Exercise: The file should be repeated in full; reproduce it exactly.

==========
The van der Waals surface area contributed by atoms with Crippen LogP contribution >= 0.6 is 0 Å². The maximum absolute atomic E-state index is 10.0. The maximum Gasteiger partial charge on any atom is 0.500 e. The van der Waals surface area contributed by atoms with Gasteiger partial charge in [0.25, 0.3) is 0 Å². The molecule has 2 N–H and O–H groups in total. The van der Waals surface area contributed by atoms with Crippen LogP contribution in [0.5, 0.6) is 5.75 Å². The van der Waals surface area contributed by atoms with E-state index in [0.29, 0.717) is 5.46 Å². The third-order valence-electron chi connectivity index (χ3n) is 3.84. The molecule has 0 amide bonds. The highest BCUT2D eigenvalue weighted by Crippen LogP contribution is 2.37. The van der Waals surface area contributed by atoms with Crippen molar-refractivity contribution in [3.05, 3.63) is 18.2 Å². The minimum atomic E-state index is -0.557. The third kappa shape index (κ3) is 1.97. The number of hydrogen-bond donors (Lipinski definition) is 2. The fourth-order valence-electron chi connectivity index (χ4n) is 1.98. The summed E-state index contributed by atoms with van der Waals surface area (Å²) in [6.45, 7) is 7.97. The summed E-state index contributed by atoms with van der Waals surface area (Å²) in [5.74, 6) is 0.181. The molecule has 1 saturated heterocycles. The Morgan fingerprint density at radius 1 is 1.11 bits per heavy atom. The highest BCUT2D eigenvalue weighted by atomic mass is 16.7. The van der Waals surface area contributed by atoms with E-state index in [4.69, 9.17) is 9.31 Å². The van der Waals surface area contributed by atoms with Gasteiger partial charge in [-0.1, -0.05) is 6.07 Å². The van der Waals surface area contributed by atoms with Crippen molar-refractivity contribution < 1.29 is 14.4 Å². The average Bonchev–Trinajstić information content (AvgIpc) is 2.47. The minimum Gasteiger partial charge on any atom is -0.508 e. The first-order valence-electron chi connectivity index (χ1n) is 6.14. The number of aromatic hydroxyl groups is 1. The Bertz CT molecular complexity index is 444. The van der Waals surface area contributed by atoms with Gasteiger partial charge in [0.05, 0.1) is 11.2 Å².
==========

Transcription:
The van der Waals surface area contributed by atoms with Crippen LogP contribution >= 0.6 is 0 Å². The maximum absolute atomic E-state index is 10.0. The maximum Gasteiger partial charge on any atom is 0.500 e. The van der Waals surface area contributed by atoms with Gasteiger partial charge in [0.25, 0.3) is 0 Å². The molecule has 2 N–H and O–H groups in total. The van der Waals surface area contributed by atoms with Crippen LogP contribution in [0.5, 0.6) is 5.75 Å². The van der Waals surface area contributed by atoms with E-state index in [0.29, 0.717) is 5.46 Å². The third-order valence-electron chi connectivity index (χ3n) is 3.84. The molecule has 0 amide bonds. The highest BCUT2D eigenvalue weighted by Crippen LogP contribution is 2.37. The van der Waals surface area contributed by atoms with Crippen molar-refractivity contribution in [3.05, 3.63) is 18.2 Å². The minimum atomic E-state index is -0.557. The third kappa shape index (κ3) is 1.97. The number of hydrogen-bond donors (Lipinski definition) is 2. The fourth-order valence-electron chi connectivity index (χ4n) is 1.98. The summed E-state index contributed by atoms with van der Waals surface area (Å²) in [6.45, 7) is 7.97. The summed E-state index contributed by atoms with van der Waals surface area (Å²) in [5.74, 6) is 0.181. The molecule has 1 saturated heterocycles. The Morgan fingerprint density at radius 1 is 1.11 bits per heavy atom. The highest BCUT2D eigenvalue weighted by atomic mass is 16.7. The van der Waals surface area contributed by atoms with E-state index in [4.69, 9.17) is 9.31 Å². The van der Waals surface area contributed by atoms with Gasteiger partial charge in [-0.1, -0.05) is 6.07 Å². The van der Waals surface area contributed by atoms with Crippen molar-refractivity contribution < 1.29 is 14.4 Å². The average Bonchev–Trinajstić information content (AvgIpc) is 2.47. The minimum Gasteiger partial charge on any atom is -0.508 e. The first-order valence-electron chi connectivity index (χ1n) is 6.14. The number of aromatic hydroxyl groups is 1. The Bertz CT molecular complexity index is 444. The van der Waals surface area contributed by atoms with Gasteiger partial charge in [0.05, 0.1) is 11.2 Å².